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U.N. Force Takes Over Haiti Mission

The transfer of command is largely ceremonial for now. Island leaders make it clear they want the U.S. forces to remain.

June 02, 2004|Carol J. Williams | Times Staff Writer

PORT-AU-PRINCE, Haiti — With a symbolic exchange of caps but no real change of authority, U.S.-led troops Tuesday handed over responsibility for the Western Hemisphere's most battered country to a U.N. force that is still pulling itself together.

The ceremonial transfer was the start of a months-long process in which troops from the United States, France, Canada and Chile will be replaced by a Brazilian-led force that is to focus more on reconstruction. The new force is expected to grow to about 8,000.

U.S. military and political leaders say the transition to U.N. control, which will culminate at the end of the month, does not signal a retreat from the task of rebuilding Haiti after a February rebellion that drove out President Jean-Bertrand Aristide.

Haitian leaders made clear, however, that they were eager for a continued U.S. presence.

"I will see if we can get them to stay," interim Prime Minister Gerard Latortue told journalists after a brief ceremony and speeches at the Haitian Police Academy here. He said U.S. troops had shown themselves to have "a dissuasive effect" on those who continue to prowl slums and remote villages and cause violence.

Only a few dozen members of the U.N. force have arrived. And despite Tuesday's ceremony, replete with flags, a marching band and a change of khaki caps for the U.N. "blue berets," few of the 2,600 interim-force soldiers will be departing any time soon.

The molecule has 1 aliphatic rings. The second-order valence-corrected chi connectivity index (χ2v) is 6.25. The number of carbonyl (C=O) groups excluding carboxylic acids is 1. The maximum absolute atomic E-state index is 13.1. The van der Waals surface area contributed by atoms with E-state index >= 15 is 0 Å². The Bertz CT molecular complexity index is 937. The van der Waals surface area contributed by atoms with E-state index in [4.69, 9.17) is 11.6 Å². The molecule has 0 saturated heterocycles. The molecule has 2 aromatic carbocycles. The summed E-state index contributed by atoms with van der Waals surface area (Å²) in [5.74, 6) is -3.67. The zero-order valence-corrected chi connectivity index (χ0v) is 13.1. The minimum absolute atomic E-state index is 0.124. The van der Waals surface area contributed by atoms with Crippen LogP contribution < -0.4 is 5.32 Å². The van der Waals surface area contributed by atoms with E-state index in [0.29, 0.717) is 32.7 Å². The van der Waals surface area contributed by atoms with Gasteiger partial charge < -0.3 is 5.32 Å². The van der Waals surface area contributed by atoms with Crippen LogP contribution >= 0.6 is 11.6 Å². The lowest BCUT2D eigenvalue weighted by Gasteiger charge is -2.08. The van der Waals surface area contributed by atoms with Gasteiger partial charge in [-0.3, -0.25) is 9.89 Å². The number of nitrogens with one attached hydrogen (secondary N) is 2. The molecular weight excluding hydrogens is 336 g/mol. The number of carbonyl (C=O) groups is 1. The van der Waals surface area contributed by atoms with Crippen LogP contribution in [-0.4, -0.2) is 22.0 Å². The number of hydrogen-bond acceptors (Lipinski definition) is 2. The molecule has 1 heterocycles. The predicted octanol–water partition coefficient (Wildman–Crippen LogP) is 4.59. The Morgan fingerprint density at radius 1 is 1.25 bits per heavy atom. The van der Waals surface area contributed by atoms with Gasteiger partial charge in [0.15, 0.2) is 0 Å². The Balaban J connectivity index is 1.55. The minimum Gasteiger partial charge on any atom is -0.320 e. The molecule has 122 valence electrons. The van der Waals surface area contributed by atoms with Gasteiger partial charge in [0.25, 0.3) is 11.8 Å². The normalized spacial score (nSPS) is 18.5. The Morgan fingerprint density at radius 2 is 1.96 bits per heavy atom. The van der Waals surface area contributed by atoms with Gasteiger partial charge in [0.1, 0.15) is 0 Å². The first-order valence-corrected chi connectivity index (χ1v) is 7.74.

"Transfer of authority sounds pretty definitive, but it's a term that really implies a paper authorization," Col. Glen Sachtleben, chief of staff for the interim force, said of the ceremonial hand-over to Brazilian Gen. Augusto Heleno. "The real transfer from one command to another will take place sometime later in June, because the U.N. force would like to have as many troops on the ground to equal the number in the multinational interim force."

A few South American states have pledged 2,500 troops for what is currently described as a six-month mission. But United Nations Secretary-General Kofi Annan has said the troops will have to stay for years to ensure a genuine democratic transition.

Latortue, a former U.N. official, expressed confidence in the new contingent and suggested that its mandate be extended to the planned Feb. 7, 2006, inauguration of the next elected Haitian president. He said he hoped U.N. commanders would be willing to roll up their sleeves and work on economic development.

"In order to bring stability to Haiti, you have to go to the root of the problem, which is poverty," he said in a short address.

Hard-pressed by other commitments -- including Iraq, where some of the U.S. troops that have been in Haiti will be headed -- Washington plans to draw down its military presence here to no more than a dozen advisors, a senior diplomat said.

The U.S. military faces more demands now than a decade ago, when 20,000 troops restored Aristide to power after he was deposed, but it says the drawdown was planned from the start.

"I wouldn't say we are being run dry," Sachtleben said. "But there is certainly an influence across all regions of the world from what is happening in Iraq and Afghanistan. It affects all commands."

Officials with agencies such as U.S. Aid for International Development will continue to offer advice to the interim government, which will serve until elections.

"Haiti is no less important to us today than it was yesterday," U.S. Ambassador James B. Foley said, noting a recently announced $100-million aid package for recovery projects.

Haiti's foreign policy has long focused almost exclusively on Washington. Foley suggested that the more regional approach to strengthening peace and security in Haiti was a positive development.

"The United States looms larger than life in the Haitian psyche. Both for blame and for salvation, people look to us," Foley said, adding that Haiti is also "the responsibility of the hemisphere and the international community."

Some Haitian-American politicians have urged Washington to keep U.S. troops here longer to help ensure a transition to democracy.

"The presence of American troops during times of crisis provides not only logistical support, but also a sense of security," Rep. Kendrick B. Meek (D-Fla.) said in a letter to President Bush, describing the poverty and disarray left in the wake of the rebellion and recent flooding. "American troop presence in Haiti is needed now more than ever."

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